Research finds mixed picture for school security

Study assesses school security and safety procedures, plans and technology


A new research report available from the American Association of School Administrators looks at perceptions of school security and actual school security in practice, and the survey finds both good trends as well as security challenges. (Download the PDF of the school security report from the AASA.)

Among the major findings of the survey, which was jointly done with the AASA, security company Ingersoll Rand Security Technologies and security consulting firm RETA Security, is that school security budgets place administrators in a challenging position. Approximately 80 percent of the school superintendents and administrators surveyed said that their funding level was “stretched” or “inadequate.”

Budget difficulties are linked with other challenges; notably, only 37 percent of the respondents said their security program had not been reviewed by an outside group within the past year (the survey didn’t delineate between a review by a trained, professional security consultant and the types of reviews provided by local police forces). The survey also found a lack of emergency notification systems; less than 50 percent fully agreed with the statement that they “possess and make parents aware of systems that will be used to communicate with parents in the event of an emergency.”

But even low-cost security and safety measures weren’t always being implemented. Slightly less than 70 percent said that evacuation maps were posted in all classrooms, office, gathering areas and restrooms. Most schools also couldn’t positively affirm that they had marked or numbered doorways into the school for the purpose of orienting first responders. Almost 11 percent said they didn’t have a functioning safety committee, and only 47 percent could fully agree that they had a safety committee.

Schools and access control

Access control had its ups and downs in the report. Fifty percent of the schools locked all exterior doors during session, implementing a “closed campus” policy. Another 46 percent chose to lock some but not others during the day while classes were in session. At the same time, over a third of those surveyed said they lock and monitor their public entrances, requiring visitors to “buzz in” before being allowed to enter the facility. And almost 80 percent said they were effective at requiring visitors to sign in for a badge when visiting, with a fair percentage using software systems to track this. Only a very small percentage (less than 4 percent) didn’t require visitors to sign in at all.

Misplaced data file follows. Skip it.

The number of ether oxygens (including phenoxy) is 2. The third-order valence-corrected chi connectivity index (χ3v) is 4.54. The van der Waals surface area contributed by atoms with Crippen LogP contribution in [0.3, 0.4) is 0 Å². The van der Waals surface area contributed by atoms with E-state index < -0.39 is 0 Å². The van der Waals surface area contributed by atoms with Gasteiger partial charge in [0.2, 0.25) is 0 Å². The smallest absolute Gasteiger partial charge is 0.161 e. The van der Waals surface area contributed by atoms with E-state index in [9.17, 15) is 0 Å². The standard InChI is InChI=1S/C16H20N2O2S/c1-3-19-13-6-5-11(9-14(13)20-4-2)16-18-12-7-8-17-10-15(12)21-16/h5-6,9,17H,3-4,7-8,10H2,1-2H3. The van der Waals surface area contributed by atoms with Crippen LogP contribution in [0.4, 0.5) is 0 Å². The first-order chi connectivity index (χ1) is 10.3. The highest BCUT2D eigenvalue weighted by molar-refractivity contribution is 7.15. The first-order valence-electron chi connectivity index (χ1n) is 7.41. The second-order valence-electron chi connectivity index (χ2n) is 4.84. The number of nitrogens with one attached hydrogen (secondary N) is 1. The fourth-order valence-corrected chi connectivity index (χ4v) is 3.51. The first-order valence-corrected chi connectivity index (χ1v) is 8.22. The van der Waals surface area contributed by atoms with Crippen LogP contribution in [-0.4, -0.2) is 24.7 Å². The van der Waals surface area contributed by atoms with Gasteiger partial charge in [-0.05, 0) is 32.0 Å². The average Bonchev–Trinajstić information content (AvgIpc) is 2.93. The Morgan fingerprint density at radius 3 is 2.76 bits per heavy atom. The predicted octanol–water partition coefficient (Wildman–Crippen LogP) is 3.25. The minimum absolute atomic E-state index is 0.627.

While there did seem to be positive trends in monitoring and locking of doors and in the implementation of visitor registration, one-third also reported that exterior doors are occasionally or often propped open – a finding that might defeat the point of visitor badging and closed campus “buzzing in” requirements.

Almost 50 percent of the school respondents said they were either not using staff or student badges or not enforcing staff and student badge policies. Of the other half which said they do use badges, the badges were mainly provided to staff. Only 16 percent of all respondents said they are having both students and the staff use badges.

Surveillance is strong, but not intrusion detection

Video surveillance on buses was one strong suit in the survey, with 60 percent using and recording surveillance video on their buses. Cameras were also quite common on school property, with only 23 percent saying that they don’t use or record from video surveillance cameras. Almost 18 percent of the administrators said they had 64 or more interior cameras in their schools, and the most common method of recording was to a DVR.

This content continues onto the next page...